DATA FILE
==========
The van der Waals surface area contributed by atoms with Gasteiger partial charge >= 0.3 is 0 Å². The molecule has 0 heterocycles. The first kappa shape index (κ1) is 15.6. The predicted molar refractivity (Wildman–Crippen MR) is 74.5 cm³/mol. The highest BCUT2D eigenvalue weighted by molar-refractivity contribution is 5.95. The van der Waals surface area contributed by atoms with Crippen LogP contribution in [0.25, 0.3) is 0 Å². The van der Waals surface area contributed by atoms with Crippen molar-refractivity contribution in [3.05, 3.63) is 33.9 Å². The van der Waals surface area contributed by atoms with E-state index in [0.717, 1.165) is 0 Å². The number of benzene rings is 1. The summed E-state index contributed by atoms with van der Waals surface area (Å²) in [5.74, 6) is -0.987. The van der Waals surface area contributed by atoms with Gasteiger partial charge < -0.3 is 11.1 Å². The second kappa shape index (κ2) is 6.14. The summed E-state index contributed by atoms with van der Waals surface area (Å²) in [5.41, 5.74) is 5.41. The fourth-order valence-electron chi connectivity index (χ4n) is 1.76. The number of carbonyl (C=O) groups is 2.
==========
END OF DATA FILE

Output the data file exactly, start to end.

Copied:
The van der Waals surface area contributed by atoms with Gasteiger partial charge >= 0.3 is 0 Å². The molecule has 0 heterocycles. The first kappa shape index (κ1) is 15.6. The predicted molar refractivity (Wildman–Crippen MR) is 74.5 cm³/mol. The highest BCUT2D eigenvalue weighted by molar-refractivity contribution is 5.95. The van der Waals surface area contributed by atoms with Crippen LogP contribution in [0.25, 0.3) is 0 Å². The van der Waals surface area contributed by atoms with Crippen molar-refractivity contribution in [3.05, 3.63) is 33.9 Å². The van der Waals surface area contributed by atoms with E-state index in [0.717, 1.165) is 0 Å². The number of benzene rings is 1. The summed E-state index contributed by atoms with van der Waals surface area (Å²) in [5.74, 6) is -0.987. The van der Waals surface area contributed by atoms with Gasteiger partial charge < -0.3 is 11.1 Å². The second kappa shape index (κ2) is 6.14. The summed E-state index contributed by atoms with van der Waals surface area (Å²) in [5.41, 5.74) is 5.41. The fourth-order valence-electron chi connectivity index (χ4n) is 1.76. The number of carbonyl (C=O) groups is 2.